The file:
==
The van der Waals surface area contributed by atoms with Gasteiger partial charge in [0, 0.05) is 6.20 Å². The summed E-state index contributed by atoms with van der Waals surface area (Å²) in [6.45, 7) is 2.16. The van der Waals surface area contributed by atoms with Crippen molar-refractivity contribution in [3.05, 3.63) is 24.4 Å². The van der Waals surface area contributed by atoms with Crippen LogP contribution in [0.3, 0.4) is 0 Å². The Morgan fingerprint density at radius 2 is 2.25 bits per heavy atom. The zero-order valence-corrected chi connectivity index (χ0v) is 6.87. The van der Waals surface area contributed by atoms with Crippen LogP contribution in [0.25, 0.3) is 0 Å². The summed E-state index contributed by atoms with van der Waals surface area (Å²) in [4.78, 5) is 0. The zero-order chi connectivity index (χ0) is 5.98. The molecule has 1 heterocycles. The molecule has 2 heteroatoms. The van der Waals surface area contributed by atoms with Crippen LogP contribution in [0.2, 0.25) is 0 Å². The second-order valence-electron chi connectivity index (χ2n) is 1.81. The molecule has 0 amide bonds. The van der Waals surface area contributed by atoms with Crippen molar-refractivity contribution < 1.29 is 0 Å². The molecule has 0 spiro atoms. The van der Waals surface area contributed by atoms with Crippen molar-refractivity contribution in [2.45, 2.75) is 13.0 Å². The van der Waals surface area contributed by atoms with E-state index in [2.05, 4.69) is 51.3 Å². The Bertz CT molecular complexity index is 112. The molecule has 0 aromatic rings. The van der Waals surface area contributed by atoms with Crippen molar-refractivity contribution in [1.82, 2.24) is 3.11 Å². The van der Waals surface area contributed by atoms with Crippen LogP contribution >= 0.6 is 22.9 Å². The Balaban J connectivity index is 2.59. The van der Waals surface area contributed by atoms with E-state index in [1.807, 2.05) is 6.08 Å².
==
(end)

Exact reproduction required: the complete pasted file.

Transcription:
The van der Waals surface area contributed by atoms with Gasteiger partial charge in [0, 0.05) is 6.20 Å². The summed E-state index contributed by atoms with van der Waals surface area (Å²) in [6.45, 7) is 2.16. The van der Waals surface area contributed by atoms with Crippen molar-refractivity contribution in [3.05, 3.63) is 24.4 Å². The van der Waals surface area contributed by atoms with Crippen LogP contribution in [0.3, 0.4) is 0 Å². The Morgan fingerprint density at radius 2 is 2.25 bits per heavy atom. The zero-order valence-corrected chi connectivity index (χ0v) is 6.87. The van der Waals surface area contributed by atoms with Crippen LogP contribution in [0.25, 0.3) is 0 Å². The summed E-state index contributed by atoms with van der Waals surface area (Å²) in [4.78, 5) is 0. The zero-order chi connectivity index (χ0) is 5.98. The molecule has 1 heterocycles. The molecule has 2 heteroatoms. The van der Waals surface area contributed by atoms with Crippen LogP contribution in [0.2, 0.25) is 0 Å². The second-order valence-electron chi connectivity index (χ2n) is 1.81. The molecule has 0 amide bonds. The van der Waals surface area contributed by atoms with Crippen molar-refractivity contribution < 1.29 is 0 Å². The molecule has 0 spiro atoms. The van der Waals surface area contributed by atoms with Crippen molar-refractivity contribution in [2.45, 2.75) is 13.0 Å². The van der Waals surface area contributed by atoms with E-state index in [2.05, 4.69) is 51.3 Å². The Bertz CT molecular complexity index is 112. The molecule has 0 aromatic rings. The van der Waals surface area contributed by atoms with Crippen molar-refractivity contribution in [1.82, 2.24) is 3.11 Å². The van der Waals surface area contributed by atoms with Crippen LogP contribution >= 0.6 is 22.9 Å². The Balaban J connectivity index is 2.59. The van der Waals surface area contributed by atoms with E-state index in [1.807, 2.05) is 6.08 Å².